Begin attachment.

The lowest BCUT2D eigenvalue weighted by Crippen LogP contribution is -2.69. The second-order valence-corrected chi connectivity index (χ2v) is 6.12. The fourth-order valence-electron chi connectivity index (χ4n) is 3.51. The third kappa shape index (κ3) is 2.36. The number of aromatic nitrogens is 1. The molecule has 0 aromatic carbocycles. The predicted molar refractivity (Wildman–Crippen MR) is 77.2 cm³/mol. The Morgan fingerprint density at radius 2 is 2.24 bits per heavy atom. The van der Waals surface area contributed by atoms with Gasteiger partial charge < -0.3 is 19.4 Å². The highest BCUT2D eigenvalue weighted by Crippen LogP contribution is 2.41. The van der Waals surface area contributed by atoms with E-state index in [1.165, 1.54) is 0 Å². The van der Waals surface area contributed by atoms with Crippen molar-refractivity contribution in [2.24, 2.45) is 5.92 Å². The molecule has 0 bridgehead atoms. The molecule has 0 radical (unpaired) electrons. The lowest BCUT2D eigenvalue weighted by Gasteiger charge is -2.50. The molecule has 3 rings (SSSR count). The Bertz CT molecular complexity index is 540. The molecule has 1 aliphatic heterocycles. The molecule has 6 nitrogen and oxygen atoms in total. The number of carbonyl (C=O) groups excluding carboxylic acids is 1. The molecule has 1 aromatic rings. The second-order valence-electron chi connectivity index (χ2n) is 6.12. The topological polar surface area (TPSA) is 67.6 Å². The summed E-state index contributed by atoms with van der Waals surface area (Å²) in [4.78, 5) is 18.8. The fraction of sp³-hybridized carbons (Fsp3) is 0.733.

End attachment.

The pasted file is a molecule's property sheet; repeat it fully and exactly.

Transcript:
The lowest BCUT2D eigenvalue weighted by Crippen LogP contribution is -2.69. The second-order valence-corrected chi connectivity index (χ2v) is 6.12. The fourth-order valence-electron chi connectivity index (χ4n) is 3.51. The third kappa shape index (κ3) is 2.36. The number of aromatic nitrogens is 1. The molecule has 0 aromatic carbocycles. The predicted molar refractivity (Wildman–Crippen MR) is 77.2 cm³/mol. The Morgan fingerprint density at radius 2 is 2.24 bits per heavy atom. The van der Waals surface area contributed by atoms with Gasteiger partial charge < -0.3 is 19.4 Å². The highest BCUT2D eigenvalue weighted by Crippen LogP contribution is 2.41. The van der Waals surface area contributed by atoms with E-state index in [1.165, 1.54) is 0 Å². The van der Waals surface area contributed by atoms with Crippen molar-refractivity contribution in [2.24, 2.45) is 5.92 Å². The molecule has 0 bridgehead atoms. The molecule has 0 radical (unpaired) electrons. The lowest BCUT2D eigenvalue weighted by Gasteiger charge is -2.50. The molecule has 3 rings (SSSR count). The Bertz CT molecular complexity index is 540. The molecule has 1 aliphatic heterocycles. The molecule has 6 nitrogen and oxygen atoms in total. The number of carbonyl (C=O) groups excluding carboxylic acids is 1. The molecule has 1 aromatic rings. The second-order valence-electron chi connectivity index (χ2n) is 6.12. The topological polar surface area (TPSA) is 67.6 Å². The summed E-state index contributed by atoms with van der Waals surface area (Å²) in [4.78, 5) is 18.8. The fraction of sp³-hybridized carbons (Fsp3) is 0.733.